26.As regards the reliefs sought, the Claimant submitted that he was entitled to all the reliefs sought as his salary was protected by Part IV of the Employment Act and as exemplified by the decisions in Thomas Sila Nzivo V Bamburi Cement Ltd (2014) eKLR and Peterson Ndungu & 5 others V Kenya Power and Lighting Company Ltd (2014) eKLR.
27.Counsel submitted that the Respondent fell out with the Claimant, his maternal uncle which messed up their relationship and was suspended from work and being a former employee, he could access some of the documents such as receipts and tax returns.
28.That by the time of the Claimant’s dismissal, the Respondent was making losses and closed in February 2017.
29.That the Claimant only worked for 6 months and was paid fully and any other time he worked, he was not a formal employee.
30.As regards dismissal, counsel urged that the termination of the Claimant was effected by invocation of the termination clause and the same was explained to the Claimant who was paid Kshs.44,000/= as admitted.
31.That the Claimant was served with a dismissal letter and paid Kshs.40,000/= as salary and pay in lieu of notice.
32.That the documents submitted by the Claimant have no company stamp and were thus unreliable.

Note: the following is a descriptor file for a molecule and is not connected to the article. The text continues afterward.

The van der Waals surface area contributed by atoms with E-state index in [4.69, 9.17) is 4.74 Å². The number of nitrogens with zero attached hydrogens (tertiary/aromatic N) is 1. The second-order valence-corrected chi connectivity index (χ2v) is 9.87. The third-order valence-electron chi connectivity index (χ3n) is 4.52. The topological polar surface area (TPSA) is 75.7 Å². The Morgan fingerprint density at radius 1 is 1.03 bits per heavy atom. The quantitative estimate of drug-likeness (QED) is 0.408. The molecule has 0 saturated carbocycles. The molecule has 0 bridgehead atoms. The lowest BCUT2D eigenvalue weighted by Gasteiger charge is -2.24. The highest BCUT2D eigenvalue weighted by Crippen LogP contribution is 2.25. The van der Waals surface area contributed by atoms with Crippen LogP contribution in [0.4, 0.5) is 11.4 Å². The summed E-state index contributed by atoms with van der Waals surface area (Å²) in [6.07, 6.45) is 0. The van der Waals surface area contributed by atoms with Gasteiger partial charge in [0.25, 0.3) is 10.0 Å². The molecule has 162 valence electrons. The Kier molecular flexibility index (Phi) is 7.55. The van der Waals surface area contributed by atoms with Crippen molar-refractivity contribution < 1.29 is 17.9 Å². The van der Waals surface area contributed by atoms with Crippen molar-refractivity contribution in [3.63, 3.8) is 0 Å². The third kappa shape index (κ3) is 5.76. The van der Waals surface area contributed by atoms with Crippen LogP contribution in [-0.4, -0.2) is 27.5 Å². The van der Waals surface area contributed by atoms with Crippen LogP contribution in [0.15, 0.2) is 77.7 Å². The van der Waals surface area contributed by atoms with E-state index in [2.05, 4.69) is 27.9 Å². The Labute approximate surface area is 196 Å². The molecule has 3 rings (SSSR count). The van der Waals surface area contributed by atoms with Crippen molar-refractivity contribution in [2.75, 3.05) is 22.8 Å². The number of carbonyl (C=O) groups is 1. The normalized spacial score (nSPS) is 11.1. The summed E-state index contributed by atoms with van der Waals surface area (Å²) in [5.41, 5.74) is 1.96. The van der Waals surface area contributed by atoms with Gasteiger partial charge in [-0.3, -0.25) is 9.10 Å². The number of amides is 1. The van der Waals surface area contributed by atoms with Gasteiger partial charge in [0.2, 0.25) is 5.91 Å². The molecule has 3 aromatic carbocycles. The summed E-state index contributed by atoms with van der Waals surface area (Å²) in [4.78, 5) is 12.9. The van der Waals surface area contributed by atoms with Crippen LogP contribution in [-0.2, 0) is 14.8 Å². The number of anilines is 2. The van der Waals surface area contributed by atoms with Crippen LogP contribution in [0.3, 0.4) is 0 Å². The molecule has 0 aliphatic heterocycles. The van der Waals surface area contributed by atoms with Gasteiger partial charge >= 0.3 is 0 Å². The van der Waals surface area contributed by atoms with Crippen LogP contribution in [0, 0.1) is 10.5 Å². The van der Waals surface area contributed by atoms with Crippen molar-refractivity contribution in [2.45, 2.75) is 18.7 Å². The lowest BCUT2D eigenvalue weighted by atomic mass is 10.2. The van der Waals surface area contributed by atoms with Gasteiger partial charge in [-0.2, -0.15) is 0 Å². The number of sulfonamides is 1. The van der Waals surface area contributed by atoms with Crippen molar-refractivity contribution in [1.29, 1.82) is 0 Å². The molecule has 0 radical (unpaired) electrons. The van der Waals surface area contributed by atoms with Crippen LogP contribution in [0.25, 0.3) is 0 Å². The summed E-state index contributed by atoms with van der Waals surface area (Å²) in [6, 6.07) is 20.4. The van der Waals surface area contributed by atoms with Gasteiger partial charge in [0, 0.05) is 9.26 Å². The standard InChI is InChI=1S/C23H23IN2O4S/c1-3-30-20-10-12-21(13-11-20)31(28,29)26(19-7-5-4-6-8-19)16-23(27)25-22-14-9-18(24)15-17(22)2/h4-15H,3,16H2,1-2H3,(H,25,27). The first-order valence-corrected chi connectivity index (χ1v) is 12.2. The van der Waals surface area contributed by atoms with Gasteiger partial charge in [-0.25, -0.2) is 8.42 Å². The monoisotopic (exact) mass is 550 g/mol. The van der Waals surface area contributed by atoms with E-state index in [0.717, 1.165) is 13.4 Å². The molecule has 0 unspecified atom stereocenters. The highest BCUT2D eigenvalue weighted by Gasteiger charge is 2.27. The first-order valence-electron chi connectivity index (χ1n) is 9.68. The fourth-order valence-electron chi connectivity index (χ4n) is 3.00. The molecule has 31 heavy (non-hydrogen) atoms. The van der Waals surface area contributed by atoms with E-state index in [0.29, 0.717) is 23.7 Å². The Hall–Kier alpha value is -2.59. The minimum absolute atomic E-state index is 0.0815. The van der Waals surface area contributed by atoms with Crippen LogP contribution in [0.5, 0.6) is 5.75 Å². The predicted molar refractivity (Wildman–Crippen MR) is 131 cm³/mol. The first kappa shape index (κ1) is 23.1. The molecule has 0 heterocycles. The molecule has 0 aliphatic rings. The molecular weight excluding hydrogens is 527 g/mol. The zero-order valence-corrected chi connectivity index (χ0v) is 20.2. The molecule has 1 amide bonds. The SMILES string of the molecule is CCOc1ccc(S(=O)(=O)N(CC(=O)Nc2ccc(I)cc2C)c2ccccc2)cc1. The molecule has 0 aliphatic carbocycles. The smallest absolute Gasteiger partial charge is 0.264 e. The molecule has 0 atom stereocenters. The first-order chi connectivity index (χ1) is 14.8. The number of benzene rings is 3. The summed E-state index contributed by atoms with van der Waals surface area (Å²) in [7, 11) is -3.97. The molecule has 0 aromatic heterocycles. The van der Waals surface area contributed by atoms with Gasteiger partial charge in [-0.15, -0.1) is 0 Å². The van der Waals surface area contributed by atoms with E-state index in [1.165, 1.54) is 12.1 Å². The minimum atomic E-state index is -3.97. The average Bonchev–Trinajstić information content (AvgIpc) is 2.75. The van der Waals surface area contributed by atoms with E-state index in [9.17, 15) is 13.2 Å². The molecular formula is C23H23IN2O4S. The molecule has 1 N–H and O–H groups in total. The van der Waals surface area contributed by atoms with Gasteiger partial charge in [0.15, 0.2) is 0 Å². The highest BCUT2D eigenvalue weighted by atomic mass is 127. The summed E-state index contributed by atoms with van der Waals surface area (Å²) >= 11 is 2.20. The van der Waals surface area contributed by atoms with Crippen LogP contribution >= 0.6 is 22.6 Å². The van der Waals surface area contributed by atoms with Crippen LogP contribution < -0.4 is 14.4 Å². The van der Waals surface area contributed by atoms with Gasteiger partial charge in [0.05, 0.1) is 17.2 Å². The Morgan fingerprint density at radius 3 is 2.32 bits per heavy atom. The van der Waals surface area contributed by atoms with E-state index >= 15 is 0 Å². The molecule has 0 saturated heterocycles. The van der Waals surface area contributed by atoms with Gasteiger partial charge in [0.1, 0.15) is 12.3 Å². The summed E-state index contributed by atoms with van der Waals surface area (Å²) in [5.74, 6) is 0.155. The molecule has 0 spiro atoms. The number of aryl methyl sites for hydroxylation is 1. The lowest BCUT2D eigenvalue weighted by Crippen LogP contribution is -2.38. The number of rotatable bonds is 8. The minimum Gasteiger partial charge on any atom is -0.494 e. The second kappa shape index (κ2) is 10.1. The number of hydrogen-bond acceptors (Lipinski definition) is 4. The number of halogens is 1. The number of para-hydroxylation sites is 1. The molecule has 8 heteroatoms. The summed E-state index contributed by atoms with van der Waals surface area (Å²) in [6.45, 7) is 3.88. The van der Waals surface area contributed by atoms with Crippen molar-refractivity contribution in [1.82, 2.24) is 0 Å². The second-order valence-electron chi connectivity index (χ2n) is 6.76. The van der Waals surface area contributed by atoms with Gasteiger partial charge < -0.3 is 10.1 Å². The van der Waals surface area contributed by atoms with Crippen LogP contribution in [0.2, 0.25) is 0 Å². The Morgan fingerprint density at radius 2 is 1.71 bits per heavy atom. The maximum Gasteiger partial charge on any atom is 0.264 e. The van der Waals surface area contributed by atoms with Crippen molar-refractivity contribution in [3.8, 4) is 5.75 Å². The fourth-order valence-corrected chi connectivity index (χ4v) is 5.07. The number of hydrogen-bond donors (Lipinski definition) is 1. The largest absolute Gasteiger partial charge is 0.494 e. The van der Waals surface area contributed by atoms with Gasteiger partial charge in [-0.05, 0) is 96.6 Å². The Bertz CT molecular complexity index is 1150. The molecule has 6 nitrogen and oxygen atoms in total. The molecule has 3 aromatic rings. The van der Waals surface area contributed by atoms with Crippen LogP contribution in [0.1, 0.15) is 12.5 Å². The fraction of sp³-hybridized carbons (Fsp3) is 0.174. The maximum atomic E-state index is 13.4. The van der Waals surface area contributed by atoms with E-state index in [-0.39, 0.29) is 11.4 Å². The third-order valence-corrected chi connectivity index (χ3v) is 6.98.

33.It was submitted that as admitted by the Claimant, the Respondent had 3 employees at the time and was making losses and were subsequently laid off.
34.As regards the reliefs sought, counsel submitted that the Claimant was not entitled to any as his employment contract expired 6 months after appointment and it was not renewed.
Findings and determination
35.The issues for determination was;
36.Before delving into the above issues, it is essential to re-state the law governing undefended suits or where the Respondent is absent.
37.In Humphrey Munyithia Mutemi v Soluxe International Group of Hotels and Lodges Ltd (2020) eKLR, the court stated as follows;
38.Abuodha J. expressed similar sentiments in Nicholus Kipkemoi Korir V Hatari Security Guards Ltd (2016) eKLR as follows;
39.These propositions of law are consistent with the provisions of the Evidence Act on the burden of proof as dictated by the mantra that he who alleges that a certain state of affairs existed must shoulder the burden of proof.
40.As to whether the Claimant was an employee of the Respondent generally, it is common ground that the two entered into an employment relationship on 10th September, 2014 effective 4th August, 2014 for a duration of six months. The Claimant was the Office Administrator and Accounts Assistant of the Respondent based at Vision Plaza, Mombasa Road, at a salary of Kshs.22,277.00 per month subject to a probationary period of 3 months.
41.It is also not in dispute that the Claimant served the entire term of the contract due to lapse on 4th February, 2015.
42.It is also common ground that the contract was not renewed. However, the Claimant alleges that he remained in employment until 11th March, 2016 when his employment was terminated by the Respondent.
43.In support of his allegations, the Claimant attaches a barely legible payslip allegedly for September 2014. The document appears to be part of documents copied together to constitute a single document.
44.A second document is a National Social Security Fund (NSSF) statement dated 23rd August, 2016.
45.The other document is a copy of a cheque of Kshs.20,000/= dated 18th November, 2015 issued to the Claimant by the Respondent.